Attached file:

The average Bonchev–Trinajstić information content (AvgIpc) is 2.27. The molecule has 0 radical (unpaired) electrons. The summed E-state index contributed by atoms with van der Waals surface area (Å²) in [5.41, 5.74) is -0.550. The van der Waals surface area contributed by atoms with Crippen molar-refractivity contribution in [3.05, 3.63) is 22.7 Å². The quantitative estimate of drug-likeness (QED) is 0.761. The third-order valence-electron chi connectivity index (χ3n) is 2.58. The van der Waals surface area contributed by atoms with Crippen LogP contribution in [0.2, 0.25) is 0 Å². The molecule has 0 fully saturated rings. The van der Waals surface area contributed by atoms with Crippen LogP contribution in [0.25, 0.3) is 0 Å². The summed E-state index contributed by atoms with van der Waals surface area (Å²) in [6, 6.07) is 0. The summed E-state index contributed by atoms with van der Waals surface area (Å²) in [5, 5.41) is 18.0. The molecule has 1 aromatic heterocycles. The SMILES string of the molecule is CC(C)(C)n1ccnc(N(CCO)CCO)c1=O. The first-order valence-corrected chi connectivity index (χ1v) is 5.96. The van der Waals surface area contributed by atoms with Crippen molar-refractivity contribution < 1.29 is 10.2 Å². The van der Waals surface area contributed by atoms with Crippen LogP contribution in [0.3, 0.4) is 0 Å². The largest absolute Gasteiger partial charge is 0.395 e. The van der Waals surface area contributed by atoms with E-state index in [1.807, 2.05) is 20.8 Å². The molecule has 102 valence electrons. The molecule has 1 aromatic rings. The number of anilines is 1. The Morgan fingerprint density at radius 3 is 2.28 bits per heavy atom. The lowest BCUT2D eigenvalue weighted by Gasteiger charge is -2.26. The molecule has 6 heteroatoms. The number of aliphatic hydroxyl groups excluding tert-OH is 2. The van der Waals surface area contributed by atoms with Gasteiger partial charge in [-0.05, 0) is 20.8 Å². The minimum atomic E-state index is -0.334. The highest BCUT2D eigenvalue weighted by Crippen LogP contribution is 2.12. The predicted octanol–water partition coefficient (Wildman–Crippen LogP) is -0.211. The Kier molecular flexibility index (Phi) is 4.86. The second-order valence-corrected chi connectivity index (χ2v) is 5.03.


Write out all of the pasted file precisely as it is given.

The average Bonchev–Trinajstić information content (AvgIpc) is 2.27. The molecule has 0 radical (unpaired) electrons. The summed E-state index contributed by atoms with van der Waals surface area (Å²) in [5.41, 5.74) is -0.550. The van der Waals surface area contributed by atoms with Crippen molar-refractivity contribution in [3.05, 3.63) is 22.7 Å². The quantitative estimate of drug-likeness (QED) is 0.761. The third-order valence-electron chi connectivity index (χ3n) is 2.58. The van der Waals surface area contributed by atoms with Crippen LogP contribution in [0.2, 0.25) is 0 Å². The molecule has 0 fully saturated rings. The van der Waals surface area contributed by atoms with Crippen LogP contribution in [0.25, 0.3) is 0 Å². The summed E-state index contributed by atoms with van der Waals surface area (Å²) in [6, 6.07) is 0. The summed E-state index contributed by atoms with van der Waals surface area (Å²) in [5, 5.41) is 18.0. The molecule has 1 aromatic heterocycles. The SMILES string of the molecule is CC(C)(C)n1ccnc(N(CCO)CCO)c1=O. The first-order valence-corrected chi connectivity index (χ1v) is 5.96. The van der Waals surface area contributed by atoms with Crippen molar-refractivity contribution < 1.29 is 10.2 Å². The van der Waals surface area contributed by atoms with Crippen LogP contribution in [0.3, 0.4) is 0 Å². The largest absolute Gasteiger partial charge is 0.395 e. The van der Waals surface area contributed by atoms with E-state index in [1.807, 2.05) is 20.8 Å². The molecule has 102 valence electrons. The molecule has 1 aromatic rings. The number of anilines is 1. The Morgan fingerprint density at radius 3 is 2.28 bits per heavy atom. The lowest BCUT2D eigenvalue weighted by Gasteiger charge is -2.26. The molecule has 6 heteroatoms. The number of aliphatic hydroxyl groups excluding tert-OH is 2. The van der Waals surface area contributed by atoms with Gasteiger partial charge in [-0.05, 0) is 20.8 Å². The minimum atomic E-state index is -0.334. The highest BCUT2D eigenvalue weighted by Crippen LogP contribution is 2.12. The predicted octanol–water partition coefficient (Wildman–Crippen LogP) is -0.211. The Kier molecular flexibility index (Phi) is 4.86. The second-order valence-corrected chi connectivity index (χ2v) is 5.03.